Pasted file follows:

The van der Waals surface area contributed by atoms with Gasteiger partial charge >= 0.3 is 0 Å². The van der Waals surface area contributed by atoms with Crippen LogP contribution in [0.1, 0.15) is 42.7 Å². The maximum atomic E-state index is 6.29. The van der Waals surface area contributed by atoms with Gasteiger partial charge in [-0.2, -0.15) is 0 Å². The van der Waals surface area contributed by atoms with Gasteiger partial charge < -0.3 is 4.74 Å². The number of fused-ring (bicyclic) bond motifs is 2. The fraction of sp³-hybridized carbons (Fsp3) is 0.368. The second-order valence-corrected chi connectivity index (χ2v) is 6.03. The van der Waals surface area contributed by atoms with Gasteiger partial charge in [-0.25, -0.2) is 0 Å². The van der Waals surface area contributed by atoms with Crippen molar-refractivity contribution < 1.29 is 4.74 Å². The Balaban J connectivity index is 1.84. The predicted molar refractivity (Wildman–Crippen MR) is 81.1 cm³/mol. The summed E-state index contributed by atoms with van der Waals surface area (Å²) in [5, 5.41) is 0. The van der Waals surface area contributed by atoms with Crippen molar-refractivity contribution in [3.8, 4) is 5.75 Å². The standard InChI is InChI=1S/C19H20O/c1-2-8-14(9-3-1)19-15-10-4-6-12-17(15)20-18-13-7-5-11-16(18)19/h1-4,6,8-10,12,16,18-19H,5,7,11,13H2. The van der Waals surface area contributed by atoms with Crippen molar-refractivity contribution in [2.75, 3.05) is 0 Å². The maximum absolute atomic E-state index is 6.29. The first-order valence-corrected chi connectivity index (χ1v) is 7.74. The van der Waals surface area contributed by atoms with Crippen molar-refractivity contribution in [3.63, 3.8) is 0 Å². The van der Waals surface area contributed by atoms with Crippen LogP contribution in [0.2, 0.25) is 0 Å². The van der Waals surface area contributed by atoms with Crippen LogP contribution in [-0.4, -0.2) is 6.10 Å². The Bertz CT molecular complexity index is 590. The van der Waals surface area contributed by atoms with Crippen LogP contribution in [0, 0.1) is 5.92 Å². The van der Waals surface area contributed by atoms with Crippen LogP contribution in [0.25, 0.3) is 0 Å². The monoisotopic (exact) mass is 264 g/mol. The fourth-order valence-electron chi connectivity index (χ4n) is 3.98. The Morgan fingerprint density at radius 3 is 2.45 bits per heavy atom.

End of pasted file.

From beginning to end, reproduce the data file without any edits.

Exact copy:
The van der Waals surface area contributed by atoms with Gasteiger partial charge >= 0.3 is 0 Å². The van der Waals surface area contributed by atoms with Crippen LogP contribution in [0.1, 0.15) is 42.7 Å². The maximum atomic E-state index is 6.29. The van der Waals surface area contributed by atoms with Gasteiger partial charge in [-0.2, -0.15) is 0 Å². The van der Waals surface area contributed by atoms with Gasteiger partial charge < -0.3 is 4.74 Å². The number of fused-ring (bicyclic) bond motifs is 2. The fraction of sp³-hybridized carbons (Fsp3) is 0.368. The second-order valence-corrected chi connectivity index (χ2v) is 6.03. The van der Waals surface area contributed by atoms with Gasteiger partial charge in [-0.25, -0.2) is 0 Å². The van der Waals surface area contributed by atoms with Crippen molar-refractivity contribution < 1.29 is 4.74 Å². The Balaban J connectivity index is 1.84. The predicted molar refractivity (Wildman–Crippen MR) is 81.1 cm³/mol. The summed E-state index contributed by atoms with van der Waals surface area (Å²) in [5, 5.41) is 0. The van der Waals surface area contributed by atoms with Crippen molar-refractivity contribution in [3.8, 4) is 5.75 Å². The standard InChI is InChI=1S/C19H20O/c1-2-8-14(9-3-1)19-15-10-4-6-12-17(15)20-18-13-7-5-11-16(18)19/h1-4,6,8-10,12,16,18-19H,5,7,11,13H2. The van der Waals surface area contributed by atoms with Crippen molar-refractivity contribution in [2.75, 3.05) is 0 Å². The maximum absolute atomic E-state index is 6.29. The first-order valence-corrected chi connectivity index (χ1v) is 7.74. The van der Waals surface area contributed by atoms with Crippen molar-refractivity contribution in [3.63, 3.8) is 0 Å². The van der Waals surface area contributed by atoms with Crippen LogP contribution in [0.2, 0.25) is 0 Å². The van der Waals surface area contributed by atoms with Crippen LogP contribution in [-0.4, -0.2) is 6.10 Å². The Bertz CT molecular complexity index is 590. The van der Waals surface area contributed by atoms with Crippen LogP contribution in [0, 0.1) is 5.92 Å². The van der Waals surface area contributed by atoms with Crippen LogP contribution in [0.25, 0.3) is 0 Å². The monoisotopic (exact) mass is 264 g/mol. The fourth-order valence-electron chi connectivity index (χ4n) is 3.98. The Morgan fingerprint density at radius 3 is 2.45 bits per heavy atom.